My name’s Claire, and I'm a student on the Urban and Regional Planning course here at the University of Birmingham.
I think what is so special about the course here at Birmingham is that there's a real focus on real-world planning. So obviously there's lectures and we learn the theories and skills that we need, but there's a real focus on hands-on real-world planning. So we have regular seminars from planning practitioners, we’re invited to RTPI young planners events, and we often have guest speakers. So in the coming weeks we've got Waheed Nazir the Director of Planning and Regeneration at Birmingham City Council. So I think what's special about the course is it opens planning up beyond the course requirements and the skills we learn through lectures, and this allows you to appreciate and understand planning more widely and find your own niche within planning.
I chose to come to the University of Birmingham to do my postgrad degree because I did my undergraduate degree in geography and planning here and realised I just really enjoyed studying here. I think in part this is due to the learning environment. It’s a real privilege to be part of the academic community on such a lovely campus. I think as well I developed good working relationships with the members of staff and I learnt really well through their practical approach which I think is so important in applied and practical job like planning. Birmingham as well as a city is so dynamic and rapidly evolving and there's such a diverse range of planning challenges and such rapid growth in development, and as a planner that’s really exciting. They refer to Birmingham as our learning laboratory which might sound a bit clichéd but it’s so important because what we’re learning, the theory and the knowledge that we’re learning in the lectures come alive when you can see them and you can experience them around you in the city you're learning in. I think this focus on real world planning makes you understand and appreciate that what you're learning is really up to date and relevant. The course here at Birmingham is RTPI accredited which was a big pull for me. I was recently looking at a job application and one of the requirements was an RTPI accredited course, and of course it’s not the case for all jobs but this just reinforced to me the importance of doing a course that you know will be relevant and teach you the knowledge and skills you need in the planning profession.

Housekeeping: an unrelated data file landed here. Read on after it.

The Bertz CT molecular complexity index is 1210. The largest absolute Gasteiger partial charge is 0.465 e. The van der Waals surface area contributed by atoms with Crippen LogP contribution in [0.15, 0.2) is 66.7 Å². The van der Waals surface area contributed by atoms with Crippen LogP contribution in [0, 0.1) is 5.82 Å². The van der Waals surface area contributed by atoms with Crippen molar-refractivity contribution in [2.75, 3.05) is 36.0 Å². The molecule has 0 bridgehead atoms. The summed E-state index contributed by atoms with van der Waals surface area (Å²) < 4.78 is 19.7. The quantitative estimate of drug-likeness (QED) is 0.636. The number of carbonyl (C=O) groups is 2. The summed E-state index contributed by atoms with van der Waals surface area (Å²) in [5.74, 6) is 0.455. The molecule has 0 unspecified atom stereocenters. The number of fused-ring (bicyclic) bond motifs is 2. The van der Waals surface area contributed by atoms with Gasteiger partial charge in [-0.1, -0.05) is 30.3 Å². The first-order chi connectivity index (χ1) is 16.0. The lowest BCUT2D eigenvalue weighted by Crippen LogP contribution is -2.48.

I think my top tip for anyone looking to apply to this course is to make sure that you find it interesting, and make sure that it’s relevant for future prospects in careers because it does require a lot of work and a lot of motivation at times. I think if you're wanting to pursue a career in planning I would highly recommend this course, and I would attribute a lot of my passion for planning and my prospects in this field to be the knowledge and the skills I've learnt and the quality of teaching and opportunities I've had here at Birmingham. I'm only just coming to the end of my first semester and I'm thoroughly, thoroughly enjoying it so I’d highly recommend this course.
The course is delivered on a Monday and a Tuesday for fulltime students or Monday in first year and Tuesday in second year for part-time students, and on these days the time is split between lectures, seminars and workshops, in contact with the teaching staff, and then the rest of the week we have time for group work or individual work. Group work is quite important on the course. I think because there's such a mix of students; there's international students, domestic students like myself who have carried on straight from undergraduate degree, and also students who have been working for a few years and then come back to study. So group work is really important because you get such a mix of interest and rich insights that you would never have thought of before. On the course we've got an opportunity to go to Rotterdam as a week’s field trip and that will be really interesting to be able to see the similarities and differences in planning in another European city, as well as being great fun I'm sure.
I've been working a day a week at a private planning consultancy in Chester throughout this course, and I'm going to continue working there when I complete my Masters. I think the careers network has been really helpful in helping me to achieve employment upon graduation because of the opportunities and services they offer. So I've been to a CV clinic to have my CV checked, I've been to countless careers fairs and networking events, and they also do job application checking and mock interviews, so I don’t think it’s surprising that Birmingham is number one in the country for graduate employment because there is a real focus on helping us to get work after our degrees.
My favourite thing about being a postgraduate at the University of Birmingham is that the range and mix of people I've got to know. On the course it’s made up of such a diverse range of people from different backgrounds and experiences from all corners of the world, and I think this has really developed my understanding of planning beyond what we've learnt on the course. So for example getting to know students from different countries I've learnt about the planning systems in their countries, and this has given me a broader and more appreciative understanding of planning.